Panthera Researcher Gregory Breton Films Wild Sand Cats In Their African Range For The First Time

‘It was 2 a.m. in the Moroccan Sahara, and I was heading back to camp after seven hours of driving through sand, dust, and prickly vegetation on my fifth and final expedition to document sand cats. I was chatting with our local driver, Elhaj, to keep him awake, while my colleague Alexander Sliwa spent a few more minutes squatting on the roof of our Toyota Land Cruiser shining spot lamps into the bushes, close to giving up.
Then, it happened. Three pairs of eyes gleamed back at Alexander through the darkness about 4 kilometers from our campsite. They belonged to young sand cats, yellowish, small wild cats with broader faces and larger ears than domestic cats.
Finding sand cats (Felis margarita) in their natural range (northern Africa, across the Middle East, and southwest and central Asia) is difficult. They barely leave any visible pug marks, they don’t leave behind remains of their prey, and their vocalizations are quiet. They move stealthily at dusk, night, and dawn, they’re good at hiding, and their fur provides perfect camouflage when they want to vanish from observers and threats. But they don’t run away.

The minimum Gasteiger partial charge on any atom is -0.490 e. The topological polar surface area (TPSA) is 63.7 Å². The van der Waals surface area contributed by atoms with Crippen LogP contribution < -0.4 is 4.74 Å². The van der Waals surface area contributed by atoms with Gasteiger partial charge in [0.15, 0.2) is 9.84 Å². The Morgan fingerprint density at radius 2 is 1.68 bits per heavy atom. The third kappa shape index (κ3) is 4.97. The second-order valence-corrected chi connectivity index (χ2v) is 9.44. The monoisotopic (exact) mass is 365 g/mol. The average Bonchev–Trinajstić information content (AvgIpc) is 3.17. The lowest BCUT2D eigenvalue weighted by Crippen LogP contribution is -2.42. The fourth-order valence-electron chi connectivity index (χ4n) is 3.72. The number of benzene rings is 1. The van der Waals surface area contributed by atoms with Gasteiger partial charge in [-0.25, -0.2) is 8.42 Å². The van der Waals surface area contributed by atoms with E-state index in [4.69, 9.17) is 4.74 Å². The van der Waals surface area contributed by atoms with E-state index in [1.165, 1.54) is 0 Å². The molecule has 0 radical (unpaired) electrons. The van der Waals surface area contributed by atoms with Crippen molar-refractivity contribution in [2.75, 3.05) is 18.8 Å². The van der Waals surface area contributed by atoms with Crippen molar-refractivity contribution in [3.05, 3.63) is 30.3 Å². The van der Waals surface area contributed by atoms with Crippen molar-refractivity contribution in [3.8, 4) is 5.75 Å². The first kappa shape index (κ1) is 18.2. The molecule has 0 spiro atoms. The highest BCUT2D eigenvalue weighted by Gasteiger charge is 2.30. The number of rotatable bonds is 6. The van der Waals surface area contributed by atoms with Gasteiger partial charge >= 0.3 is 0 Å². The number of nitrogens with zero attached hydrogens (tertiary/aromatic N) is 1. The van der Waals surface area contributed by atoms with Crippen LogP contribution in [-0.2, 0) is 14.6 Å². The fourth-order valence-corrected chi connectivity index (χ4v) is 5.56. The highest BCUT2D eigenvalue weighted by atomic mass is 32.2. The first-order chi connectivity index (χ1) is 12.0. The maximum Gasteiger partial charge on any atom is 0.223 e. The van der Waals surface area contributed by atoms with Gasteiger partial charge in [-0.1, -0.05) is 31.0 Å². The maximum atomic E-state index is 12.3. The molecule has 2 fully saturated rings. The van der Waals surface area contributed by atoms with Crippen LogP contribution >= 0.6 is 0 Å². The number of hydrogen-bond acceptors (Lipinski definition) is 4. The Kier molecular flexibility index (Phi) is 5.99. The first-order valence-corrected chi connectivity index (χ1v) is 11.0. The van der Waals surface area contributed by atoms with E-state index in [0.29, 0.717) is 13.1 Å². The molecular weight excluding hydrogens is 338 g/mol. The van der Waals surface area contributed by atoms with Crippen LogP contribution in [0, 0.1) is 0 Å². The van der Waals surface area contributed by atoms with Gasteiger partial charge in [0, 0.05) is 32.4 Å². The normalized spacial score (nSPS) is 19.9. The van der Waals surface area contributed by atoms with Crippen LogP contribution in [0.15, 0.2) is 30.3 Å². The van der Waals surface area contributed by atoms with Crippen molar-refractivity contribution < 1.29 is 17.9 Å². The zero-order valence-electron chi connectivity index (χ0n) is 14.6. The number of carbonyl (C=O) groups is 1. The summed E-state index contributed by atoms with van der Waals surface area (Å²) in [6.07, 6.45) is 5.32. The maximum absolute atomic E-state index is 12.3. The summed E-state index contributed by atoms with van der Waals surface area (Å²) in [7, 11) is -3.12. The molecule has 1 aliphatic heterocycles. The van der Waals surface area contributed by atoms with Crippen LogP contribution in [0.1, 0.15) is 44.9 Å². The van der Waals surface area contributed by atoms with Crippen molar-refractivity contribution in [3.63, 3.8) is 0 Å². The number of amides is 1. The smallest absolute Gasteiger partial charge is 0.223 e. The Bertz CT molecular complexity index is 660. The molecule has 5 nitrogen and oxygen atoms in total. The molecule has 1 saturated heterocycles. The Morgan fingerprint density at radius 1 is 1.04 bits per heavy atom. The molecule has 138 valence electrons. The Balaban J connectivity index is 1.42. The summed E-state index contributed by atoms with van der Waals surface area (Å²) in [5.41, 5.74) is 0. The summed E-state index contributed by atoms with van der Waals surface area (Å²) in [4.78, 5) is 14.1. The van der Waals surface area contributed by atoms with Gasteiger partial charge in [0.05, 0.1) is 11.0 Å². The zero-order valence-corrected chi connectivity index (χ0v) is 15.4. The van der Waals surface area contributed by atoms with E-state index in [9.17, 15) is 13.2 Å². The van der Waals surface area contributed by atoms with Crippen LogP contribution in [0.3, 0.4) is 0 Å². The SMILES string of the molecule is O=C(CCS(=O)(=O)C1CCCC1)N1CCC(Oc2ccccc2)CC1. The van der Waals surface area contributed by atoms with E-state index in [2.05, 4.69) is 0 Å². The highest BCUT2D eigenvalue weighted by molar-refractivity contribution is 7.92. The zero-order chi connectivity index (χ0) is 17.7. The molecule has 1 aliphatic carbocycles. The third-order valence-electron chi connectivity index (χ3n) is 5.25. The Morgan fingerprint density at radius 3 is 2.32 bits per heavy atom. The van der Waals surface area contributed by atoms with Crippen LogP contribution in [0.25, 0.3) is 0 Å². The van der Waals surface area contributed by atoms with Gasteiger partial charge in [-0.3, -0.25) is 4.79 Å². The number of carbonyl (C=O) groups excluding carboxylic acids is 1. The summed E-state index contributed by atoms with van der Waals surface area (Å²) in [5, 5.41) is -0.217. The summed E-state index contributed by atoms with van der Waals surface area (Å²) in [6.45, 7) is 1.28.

Finding these kittens was astonishing. We spent an hour taking pictures and videos and setting up camera traps in the hopes of recording some natural behavior once we left. Based on our experience with sand cat litters in captivity, we estimate they were six to eight weeks old—too small for collaring. We believe this was the first time researchers ever documented wild sand cat kittens in their African range.’ – Gregory Breton, MS, Managing Director, Panthera France

Panthera researcher Gregory Breton films wild sand cats in their African range for the first time

Panthera researcher Gregory Breton films wild sand cats in their African range for the first time

Panthera researcher Gregory Breton films wild sand cats in their African range for the first time

Panthera researcher Gregory Breton films wild sand cats in their African range for the first time

Panthera researcher Gregory Breton films wild sand cats in their African range for the first time

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